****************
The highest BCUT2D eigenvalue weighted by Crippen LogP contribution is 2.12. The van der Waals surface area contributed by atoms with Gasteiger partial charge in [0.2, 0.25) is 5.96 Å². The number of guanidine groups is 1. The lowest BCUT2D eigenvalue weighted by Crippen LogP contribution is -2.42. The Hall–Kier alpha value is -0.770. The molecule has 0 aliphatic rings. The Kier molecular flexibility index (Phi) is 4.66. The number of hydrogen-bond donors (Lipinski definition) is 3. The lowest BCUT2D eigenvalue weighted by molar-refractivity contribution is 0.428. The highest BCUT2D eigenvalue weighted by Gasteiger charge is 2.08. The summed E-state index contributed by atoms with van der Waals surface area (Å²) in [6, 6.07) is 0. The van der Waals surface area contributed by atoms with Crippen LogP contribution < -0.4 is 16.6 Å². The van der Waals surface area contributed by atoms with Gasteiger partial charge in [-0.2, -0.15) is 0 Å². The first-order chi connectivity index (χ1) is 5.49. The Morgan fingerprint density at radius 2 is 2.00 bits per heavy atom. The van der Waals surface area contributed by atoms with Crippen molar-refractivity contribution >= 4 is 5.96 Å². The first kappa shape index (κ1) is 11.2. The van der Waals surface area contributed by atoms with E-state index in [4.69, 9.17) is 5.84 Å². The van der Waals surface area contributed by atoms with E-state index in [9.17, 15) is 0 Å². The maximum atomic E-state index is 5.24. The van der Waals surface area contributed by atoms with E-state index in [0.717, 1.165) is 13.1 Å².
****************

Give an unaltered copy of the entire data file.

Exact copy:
The highest BCUT2D eigenvalue weighted by Crippen LogP contribution is 2.12. The van der Waals surface area contributed by atoms with Gasteiger partial charge in [0.2, 0.25) is 5.96 Å². The number of guanidine groups is 1. The lowest BCUT2D eigenvalue weighted by Crippen LogP contribution is -2.42. The Hall–Kier alpha value is -0.770. The molecule has 0 aliphatic rings. The Kier molecular flexibility index (Phi) is 4.66. The number of hydrogen-bond donors (Lipinski definition) is 3. The lowest BCUT2D eigenvalue weighted by molar-refractivity contribution is 0.428. The highest BCUT2D eigenvalue weighted by Gasteiger charge is 2.08. The summed E-state index contributed by atoms with van der Waals surface area (Å²) in [6, 6.07) is 0. The van der Waals surface area contributed by atoms with Crippen LogP contribution < -0.4 is 16.6 Å². The van der Waals surface area contributed by atoms with Gasteiger partial charge in [-0.2, -0.15) is 0 Å². The first-order chi connectivity index (χ1) is 5.49. The Morgan fingerprint density at radius 2 is 2.00 bits per heavy atom. The van der Waals surface area contributed by atoms with Crippen molar-refractivity contribution >= 4 is 5.96 Å². The first kappa shape index (κ1) is 11.2. The van der Waals surface area contributed by atoms with E-state index in [4.69, 9.17) is 5.84 Å². The van der Waals surface area contributed by atoms with E-state index in [9.17, 15) is 0 Å². The maximum atomic E-state index is 5.24. The van der Waals surface area contributed by atoms with E-state index in [0.717, 1.165) is 13.1 Å².